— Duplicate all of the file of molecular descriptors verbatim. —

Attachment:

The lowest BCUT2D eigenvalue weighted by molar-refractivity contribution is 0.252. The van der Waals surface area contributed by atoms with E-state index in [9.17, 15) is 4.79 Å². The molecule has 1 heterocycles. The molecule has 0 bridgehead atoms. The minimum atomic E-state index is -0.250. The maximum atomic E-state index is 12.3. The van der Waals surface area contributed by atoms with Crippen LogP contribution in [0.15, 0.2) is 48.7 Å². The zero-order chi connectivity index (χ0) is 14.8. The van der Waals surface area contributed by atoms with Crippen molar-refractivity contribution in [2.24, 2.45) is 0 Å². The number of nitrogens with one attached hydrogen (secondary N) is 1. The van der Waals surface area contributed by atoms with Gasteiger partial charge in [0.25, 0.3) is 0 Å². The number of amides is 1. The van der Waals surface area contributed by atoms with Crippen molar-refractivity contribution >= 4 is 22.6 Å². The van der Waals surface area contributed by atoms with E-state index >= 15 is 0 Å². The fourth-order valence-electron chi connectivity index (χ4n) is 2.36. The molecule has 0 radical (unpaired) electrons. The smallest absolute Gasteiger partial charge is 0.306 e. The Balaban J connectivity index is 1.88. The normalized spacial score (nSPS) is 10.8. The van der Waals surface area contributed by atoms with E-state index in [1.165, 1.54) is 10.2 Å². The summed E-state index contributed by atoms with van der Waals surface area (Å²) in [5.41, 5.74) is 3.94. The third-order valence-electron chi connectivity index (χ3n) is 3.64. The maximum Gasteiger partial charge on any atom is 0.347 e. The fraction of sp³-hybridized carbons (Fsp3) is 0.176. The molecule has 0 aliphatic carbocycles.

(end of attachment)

The lowest BCUT2D eigenvalue weighted by molar-refractivity contribution is 0.252. The van der Waals surface area contributed by atoms with E-state index in [9.17, 15) is 4.79 Å². The molecule has 1 heterocycles. The molecule has 0 bridgehead atoms. The minimum atomic E-state index is -0.250. The maximum atomic E-state index is 12.3. The van der Waals surface area contributed by atoms with Crippen LogP contribution in [0.15, 0.2) is 48.7 Å². The zero-order chi connectivity index (χ0) is 14.8. The van der Waals surface area contributed by atoms with Crippen molar-refractivity contribution in [2.24, 2.45) is 0 Å². The number of nitrogens with one attached hydrogen (secondary N) is 1. The van der Waals surface area contributed by atoms with Gasteiger partial charge in [0.25, 0.3) is 0 Å². The number of amides is 1. The van der Waals surface area contributed by atoms with Crippen molar-refractivity contribution >= 4 is 22.6 Å². The van der Waals surface area contributed by atoms with E-state index >= 15 is 0 Å². The fourth-order valence-electron chi connectivity index (χ4n) is 2.36. The molecule has 0 radical (unpaired) electrons. The smallest absolute Gasteiger partial charge is 0.306 e. The Balaban J connectivity index is 1.88. The normalized spacial score (nSPS) is 10.8. The van der Waals surface area contributed by atoms with E-state index in [1.165, 1.54) is 10.2 Å². The summed E-state index contributed by atoms with van der Waals surface area (Å²) in [5.41, 5.74) is 3.94. The third-order valence-electron chi connectivity index (χ3n) is 3.64. The maximum Gasteiger partial charge on any atom is 0.347 e. The fraction of sp³-hybridized carbons (Fsp3) is 0.176. The molecule has 0 aliphatic carbocycles.